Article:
"Tell us your secret," the girls whisper, one toilet to another.
I am that girl.
I am the space between my thighs, daylight shining through.
I am the bones they want, wired on a porcelain frame.
Lia and Cassie were best friends, wintergirls frozen in matchstick bodies. But now Cassie is dead. Lia's mother is busy saving other people's lives. Her father is away on business. Her stepmother is clueless. And the voice inside Lia's head keeps telling her to remain in control, stay strong, lose more, weigh less. If she keeps on going this way - thin, thinner, thinnest - maybe she'll disappear altogether.
In her most emotionally wrenching, lyrical book since the National Book Award finalist Speak, best-selling author Laurie Halse Anderson explores one girl's chilling descent into the all-consuming vortex of anorexia.
©2009 Laurie Halse Anderson; (P)2009 Brilliance Audio, Inc.
Laurie Halse Anderson is a phenomenal story teller. I read her book Speak in 1 day, one of her best. This story was intriguing, disturbing, and heartwarming.
The one thing I didn't like is how they audibly handled what I assume are cross outs in the written from of the book. There are beeps and odd volume adjustments. I think I'd rather hear a vocal change rather than an "editing" change. I think Jeannie Stith could have acted the "cross outs" without the annoying beeps. I personally don't like that directorial? choice. I'm curious to see how other audio productions handle that challenge
Well written book. Definitely enjoyed it. My concern is the message it sends to others- really shames bulimics and almost romanticizes anorexia, or at least makes it seem like the "better" disease, that people who have it are more love able, angelic, etc... Fact is more people have bulimia than anorexia.
Beware - I had to listen to from beginning to end.
If you have read L H A, you know the power of this writer and her attention to honest detail. Wintergirls will not disappoint.
The beeps were annoying as heck and crossed out sections
find a different way to represent that besides beeps
used something else or a different voice to represent those weird sections
no because she got over her disorder
I found Laurie Halse Anderson when studying to become an English teacher and taking my first class called Young Adult literature. Previous to this my idea of YA was Sweet Valley High. I didn't even know this was a genre and Anderson, I believe, was a pioneer in making it what it is today. Speak was the novel assigned and I had never read anything like it. I was 21 and close enough to my high school graduation to remember exactly what it felt like, and often still felt like, to be a young adult girl and all that meant. Anderson's voice was spot on in Speak and she once again has captured the pain of adolescence in Wintergirls. As a mother now, I read this story through that lens and it shook me. Cassie or Leah could be my daughter. They could be one of my students. This novel was incredibly disturbing in the most important way. Thank you Laurie for your voice and the effort you take to conduct research on order to bring authenticity to your characters, especially in novels such as Wintergirls which tackles such difficult topics that plague so many of your teenage readers. I highly recommend the audible version of this novel which includes a Q & A with Laurie at the end and her reading a poem she wrote to celebrate the 10th anniversary of Speak. It is both beautiful and heartbreaking.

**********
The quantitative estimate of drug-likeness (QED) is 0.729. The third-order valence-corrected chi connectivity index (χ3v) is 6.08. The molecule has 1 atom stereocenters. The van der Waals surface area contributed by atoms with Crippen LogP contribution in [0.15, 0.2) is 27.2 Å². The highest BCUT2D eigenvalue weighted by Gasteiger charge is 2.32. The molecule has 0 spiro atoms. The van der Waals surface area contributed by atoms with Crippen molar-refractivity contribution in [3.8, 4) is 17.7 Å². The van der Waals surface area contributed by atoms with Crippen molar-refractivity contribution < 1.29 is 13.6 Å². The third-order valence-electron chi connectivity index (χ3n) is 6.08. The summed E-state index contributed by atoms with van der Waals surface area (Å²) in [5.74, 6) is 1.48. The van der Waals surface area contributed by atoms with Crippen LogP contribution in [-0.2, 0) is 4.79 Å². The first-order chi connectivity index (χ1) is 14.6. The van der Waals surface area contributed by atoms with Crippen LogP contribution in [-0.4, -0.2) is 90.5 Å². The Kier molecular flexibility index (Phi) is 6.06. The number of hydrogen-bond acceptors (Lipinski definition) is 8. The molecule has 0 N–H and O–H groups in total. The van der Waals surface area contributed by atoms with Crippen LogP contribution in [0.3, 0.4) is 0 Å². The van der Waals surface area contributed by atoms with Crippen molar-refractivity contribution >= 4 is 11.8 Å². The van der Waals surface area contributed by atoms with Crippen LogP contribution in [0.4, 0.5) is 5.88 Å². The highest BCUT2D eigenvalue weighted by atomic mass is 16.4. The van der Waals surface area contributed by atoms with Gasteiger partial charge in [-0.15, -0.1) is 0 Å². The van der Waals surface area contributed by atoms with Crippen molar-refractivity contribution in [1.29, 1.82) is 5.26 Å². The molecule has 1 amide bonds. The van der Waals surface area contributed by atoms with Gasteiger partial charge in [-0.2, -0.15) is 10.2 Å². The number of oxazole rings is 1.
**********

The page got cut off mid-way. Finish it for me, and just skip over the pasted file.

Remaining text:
This is a novel which very effectively communicates what a teen with an eating disorder goes through. You share her pains and struggles and understand her relationships. She speaks directly to the audience. You get to feel the complex nature of her emotions and root for her as she struggles between life and death. You care about her and that's what ultimately makes any novel worth reading.
It's a bit young also drawn out it would do best with an audience that can relate
Maybe with a big more speed